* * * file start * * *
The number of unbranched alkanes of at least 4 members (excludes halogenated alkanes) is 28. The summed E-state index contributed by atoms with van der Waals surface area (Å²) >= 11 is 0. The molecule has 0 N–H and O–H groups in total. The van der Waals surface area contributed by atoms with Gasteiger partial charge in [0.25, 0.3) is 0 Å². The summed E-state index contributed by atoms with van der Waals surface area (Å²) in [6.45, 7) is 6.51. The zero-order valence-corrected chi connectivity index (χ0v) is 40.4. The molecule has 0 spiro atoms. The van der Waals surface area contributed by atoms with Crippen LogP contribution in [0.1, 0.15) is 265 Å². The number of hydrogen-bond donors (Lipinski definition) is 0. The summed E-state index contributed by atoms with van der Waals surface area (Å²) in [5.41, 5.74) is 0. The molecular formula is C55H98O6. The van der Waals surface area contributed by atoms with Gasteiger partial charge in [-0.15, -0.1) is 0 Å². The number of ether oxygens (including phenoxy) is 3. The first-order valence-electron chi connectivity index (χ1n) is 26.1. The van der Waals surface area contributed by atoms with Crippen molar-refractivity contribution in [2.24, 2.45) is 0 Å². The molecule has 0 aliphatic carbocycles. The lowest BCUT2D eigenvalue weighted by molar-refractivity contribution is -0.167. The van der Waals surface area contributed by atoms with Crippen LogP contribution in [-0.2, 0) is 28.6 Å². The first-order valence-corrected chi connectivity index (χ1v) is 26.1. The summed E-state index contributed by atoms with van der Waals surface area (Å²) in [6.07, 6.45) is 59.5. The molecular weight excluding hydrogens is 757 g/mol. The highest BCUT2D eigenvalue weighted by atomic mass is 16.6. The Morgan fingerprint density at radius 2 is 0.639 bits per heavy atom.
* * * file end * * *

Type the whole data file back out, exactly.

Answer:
The number of unbranched alkanes of at least 4 members (excludes halogenated alkanes) is 28. The summed E-state index contributed by atoms with van der Waals surface area (Å²) >= 11 is 0. The molecule has 0 N–H and O–H groups in total. The van der Waals surface area contributed by atoms with Gasteiger partial charge in [0.25, 0.3) is 0 Å². The summed E-state index contributed by atoms with van der Waals surface area (Å²) in [6.45, 7) is 6.51. The zero-order valence-corrected chi connectivity index (χ0v) is 40.4. The molecule has 0 spiro atoms. The van der Waals surface area contributed by atoms with Crippen LogP contribution in [0.1, 0.15) is 265 Å². The number of hydrogen-bond donors (Lipinski definition) is 0. The summed E-state index contributed by atoms with van der Waals surface area (Å²) in [5.41, 5.74) is 0. The molecular formula is C55H98O6. The van der Waals surface area contributed by atoms with Gasteiger partial charge in [-0.15, -0.1) is 0 Å². The number of ether oxygens (including phenoxy) is 3. The first-order valence-electron chi connectivity index (χ1n) is 26.1. The van der Waals surface area contributed by atoms with Crippen molar-refractivity contribution in [2.24, 2.45) is 0 Å². The molecule has 0 aliphatic carbocycles. The lowest BCUT2D eigenvalue weighted by molar-refractivity contribution is -0.167. The van der Waals surface area contributed by atoms with Crippen LogP contribution in [-0.2, 0) is 28.6 Å². The first-order valence-corrected chi connectivity index (χ1v) is 26.1. The summed E-state index contributed by atoms with van der Waals surface area (Å²) in [6.07, 6.45) is 59.5. The molecular weight excluding hydrogens is 757 g/mol. The highest BCUT2D eigenvalue weighted by atomic mass is 16.6. The Morgan fingerprint density at radius 2 is 0.639 bits per heavy atom.